Improvement of skills and networking were also noted as examples of how the training impacted practice and community work. One participant noted that “the cultural competency (session) will help me deal with the Hispanic population better.” Another participant clarified MSCRFTP as a case for skill enhancement, “I feel that I will be much better at analyzing the strengths, weaknesses, and possibilities of the communities and organizations I work with to contribute to the discussion on how to improve them.” Opportunities for networking include “I have made connections with people” and “networking with others” as beneficial to community engagement and enlarging the capacity of communities to address issues.

Learning Styles and Impact on Participants

When participants were asked to characterize the type of education method that they preferred, the most frequently cited method was group exercises (n = 16, 66.67%). This method was followed by case studies (n = 14, 58.33%) and lectures (n = 13, 54.17%). When asked to provide an example of how the MSCRFTP impacted their lives, the most frequently provided answer was that the program had impacted their daily practice and community work (n = 9, 37.50%). Comments received from participants include the following:

I now ask, ‘What questions do you have?’ instead of ‘Do you have any questions?’

If I am working in the clinic, I attempt to explain things in a simple manner.

I watch more health-related news and I read more health-related news. Also, prior to the training, I always thought of community work and change being accomplished through an employment site. I now embrace completely the concept of individuals as change agents.

Approximately one-third (n = 8, 33.33) reported changes in knowledge as the greatest impact of the program. Comments received included:

I can assess the resources, potential, and weaknesses of communities now.

This training has improved my daily practice by helping me to understand certain terminology that I was not familiar with.

Impacts related to service and skills improvement were reported by 12.50% (n = 3) of participants.

One example of service impacts included, “The training is helping me think more about how I can be an asset in my community in terms of promoting better health outcomes for a better quality of life.” One participant illustrated this as an example of skill enhancement, “I have to present 4 out of 5 days a week. This training has taught me to be effective and efficient by teaching me to go to the right websites, which has saved me so much time in research. I needed this class to help me with conference presentations when presenting posters at conferences.”

Summative Evaluation

The purpose of the summative evaluation was to determine if significant knowledge gains were made by program participants, identification of sessions that were the most well-received by participants, and to determine the program’s impact on community capacity among underserved minorities to become more involved in CBPR. The program’s impact on knowledge gains was assessed by comparing the quality of answers provided at the baseline and final assessments related to key terms and concepts that were considered essential to the MSCRFTP training (Table 4). Baseline and final assessment data was linked via MSCRFTP participant identification number. Data were entered into Qualtrics (Qualtrics, Provo, UT, USA) and the quality of the answers was coded as follows based on a rubric:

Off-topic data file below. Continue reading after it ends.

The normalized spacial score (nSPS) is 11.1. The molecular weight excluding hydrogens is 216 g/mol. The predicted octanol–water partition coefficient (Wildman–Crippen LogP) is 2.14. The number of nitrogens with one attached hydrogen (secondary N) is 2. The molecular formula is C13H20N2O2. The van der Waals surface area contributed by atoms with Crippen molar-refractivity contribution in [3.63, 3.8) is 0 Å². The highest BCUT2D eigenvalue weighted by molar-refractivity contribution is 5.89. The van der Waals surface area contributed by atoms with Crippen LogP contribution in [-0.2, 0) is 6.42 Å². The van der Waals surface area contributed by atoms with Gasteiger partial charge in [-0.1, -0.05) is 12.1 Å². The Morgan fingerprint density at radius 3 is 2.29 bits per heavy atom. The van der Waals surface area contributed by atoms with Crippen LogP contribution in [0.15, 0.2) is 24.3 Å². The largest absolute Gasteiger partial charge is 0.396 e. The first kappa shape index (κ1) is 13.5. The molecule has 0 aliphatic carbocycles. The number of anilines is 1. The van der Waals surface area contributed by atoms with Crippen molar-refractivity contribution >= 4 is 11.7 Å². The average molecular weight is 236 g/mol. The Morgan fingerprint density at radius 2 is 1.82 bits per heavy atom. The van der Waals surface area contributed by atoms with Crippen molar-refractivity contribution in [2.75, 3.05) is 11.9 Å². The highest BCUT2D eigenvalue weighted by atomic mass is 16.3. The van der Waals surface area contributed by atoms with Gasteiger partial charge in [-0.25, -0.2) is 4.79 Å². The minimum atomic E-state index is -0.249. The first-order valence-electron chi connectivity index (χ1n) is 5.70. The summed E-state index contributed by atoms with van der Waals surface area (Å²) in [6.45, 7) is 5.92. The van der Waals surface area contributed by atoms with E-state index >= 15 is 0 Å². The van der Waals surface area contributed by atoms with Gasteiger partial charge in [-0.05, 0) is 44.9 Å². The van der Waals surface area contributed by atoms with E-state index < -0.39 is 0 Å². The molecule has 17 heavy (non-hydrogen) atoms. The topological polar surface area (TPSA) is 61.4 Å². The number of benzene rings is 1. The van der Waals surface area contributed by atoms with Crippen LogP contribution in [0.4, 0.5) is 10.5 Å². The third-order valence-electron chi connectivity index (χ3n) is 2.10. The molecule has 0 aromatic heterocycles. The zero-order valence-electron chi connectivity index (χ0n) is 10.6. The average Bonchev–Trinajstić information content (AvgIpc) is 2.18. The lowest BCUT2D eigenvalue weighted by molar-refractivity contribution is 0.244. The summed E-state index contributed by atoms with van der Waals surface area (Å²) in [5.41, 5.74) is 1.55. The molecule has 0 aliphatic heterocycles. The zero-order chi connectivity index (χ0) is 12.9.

0: the respondent reported that they did not know the answer, or did not provide an answer,

1: the respondent provided an answer, but it was incorrect,

2: the respondent provided an answer that contained two to three keywords, and was somewhat familiar with the concept or definition,

3: the respondent provided an answer and demonstrated a clear understanding of the concept or definition.

TABLE 4
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Table 4. Knowledge gained by MSCRFT participants baseline vs. final assessment.

Between the baseline and final assessment, participants significantly increased their knowledge score, as evidenced by a significant McNemar’s test statistic (p < 0.05) on 23 of 27 questions (85.19%) (Table 4). The questions with the biggest gains were items asking, “What is photovoice?” and “What is a clinical trial?” Both of these questions improved from no correct answers given at baseline to 100% of answers correct at the final assessment. Questions without significant improvement were, “What is HIPAA?” (p = 0.3) and “What type of information should you expect to get from a community needs assessment?” (p = 1.0). There were two items that had lower scores at the final assessment than the baseline assessment. These items were, “Describe the health promotion planning model that you believe is the best to prevent and reduce substance abuse in an African-American community?” (p = 0.12) and “What is an odds ratio?” (p = 0.24).

Participant Feedback

Topics Enjoyed Most by Participants

During the final assessment, participants (n = 21) were asked to identify the three training sessions they enjoyed the most throughout the program. Participants reported on a variety of sessions and specific speakers. The most enjoyed sessions were Session IV: cultural competency (n = 8, 38.10%), Session XI: qualitative methods (n = 7, 33.33%), Session II: research methods (n = 6, 28.57%), and Session III: health disparities (n = 6, 28.57%).

Opinions about Training Course Overall